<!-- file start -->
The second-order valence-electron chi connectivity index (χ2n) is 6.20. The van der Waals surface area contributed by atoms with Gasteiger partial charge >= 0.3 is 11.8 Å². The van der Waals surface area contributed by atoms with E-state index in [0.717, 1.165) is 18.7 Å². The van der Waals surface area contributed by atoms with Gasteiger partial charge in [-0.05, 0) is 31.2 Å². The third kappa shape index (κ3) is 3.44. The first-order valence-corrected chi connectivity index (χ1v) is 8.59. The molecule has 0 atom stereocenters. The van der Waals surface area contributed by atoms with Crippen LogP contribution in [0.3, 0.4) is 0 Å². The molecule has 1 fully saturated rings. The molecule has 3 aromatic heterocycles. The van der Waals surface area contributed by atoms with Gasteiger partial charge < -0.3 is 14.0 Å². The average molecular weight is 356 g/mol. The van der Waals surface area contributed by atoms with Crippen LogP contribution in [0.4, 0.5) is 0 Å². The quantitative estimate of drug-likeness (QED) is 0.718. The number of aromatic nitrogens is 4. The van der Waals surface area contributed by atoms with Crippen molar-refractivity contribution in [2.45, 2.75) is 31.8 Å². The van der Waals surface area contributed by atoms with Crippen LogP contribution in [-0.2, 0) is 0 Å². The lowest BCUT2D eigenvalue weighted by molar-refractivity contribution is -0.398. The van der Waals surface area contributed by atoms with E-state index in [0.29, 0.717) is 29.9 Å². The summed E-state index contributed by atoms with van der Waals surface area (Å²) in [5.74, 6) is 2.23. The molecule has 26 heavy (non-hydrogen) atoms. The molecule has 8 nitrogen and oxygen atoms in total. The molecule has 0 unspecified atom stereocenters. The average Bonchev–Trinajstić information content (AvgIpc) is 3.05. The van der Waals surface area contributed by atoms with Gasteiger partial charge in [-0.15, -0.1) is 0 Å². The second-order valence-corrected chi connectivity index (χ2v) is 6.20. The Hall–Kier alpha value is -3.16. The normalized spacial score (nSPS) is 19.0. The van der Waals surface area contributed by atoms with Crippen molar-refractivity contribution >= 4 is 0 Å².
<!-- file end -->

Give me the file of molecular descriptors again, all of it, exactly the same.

The second-order valence-electron chi connectivity index (χ2n) is 6.20. The van der Waals surface area contributed by atoms with Gasteiger partial charge >= 0.3 is 11.8 Å². The van der Waals surface area contributed by atoms with E-state index in [0.717, 1.165) is 18.7 Å². The van der Waals surface area contributed by atoms with Gasteiger partial charge in [-0.05, 0) is 31.2 Å². The third kappa shape index (κ3) is 3.44. The first-order valence-corrected chi connectivity index (χ1v) is 8.59. The molecule has 0 atom stereocenters. The van der Waals surface area contributed by atoms with Crippen LogP contribution in [0.3, 0.4) is 0 Å². The molecule has 1 fully saturated rings. The molecule has 3 aromatic heterocycles. The van der Waals surface area contributed by atoms with Gasteiger partial charge < -0.3 is 14.0 Å². The average molecular weight is 356 g/mol. The van der Waals surface area contributed by atoms with Crippen LogP contribution in [0.4, 0.5) is 0 Å². The quantitative estimate of drug-likeness (QED) is 0.718. The number of aromatic nitrogens is 4. The van der Waals surface area contributed by atoms with Crippen molar-refractivity contribution in [2.45, 2.75) is 31.8 Å². The van der Waals surface area contributed by atoms with Crippen LogP contribution in [-0.2, 0) is 0 Å². The lowest BCUT2D eigenvalue weighted by molar-refractivity contribution is -0.398. The van der Waals surface area contributed by atoms with E-state index in [0.29, 0.717) is 29.9 Å². The summed E-state index contributed by atoms with van der Waals surface area (Å²) in [5.74, 6) is 2.23. The molecule has 26 heavy (non-hydrogen) atoms. The molecule has 8 nitrogen and oxygen atoms in total. The molecule has 0 unspecified atom stereocenters. The average Bonchev–Trinajstić information content (AvgIpc) is 3.05. The van der Waals surface area contributed by atoms with Gasteiger partial charge in [-0.15, -0.1) is 0 Å². The second-order valence-corrected chi connectivity index (χ2v) is 6.20. The Hall–Kier alpha value is -3.16. The normalized spacial score (nSPS) is 19.0. The van der Waals surface area contributed by atoms with Crippen molar-refractivity contribution >= 4 is 0 Å².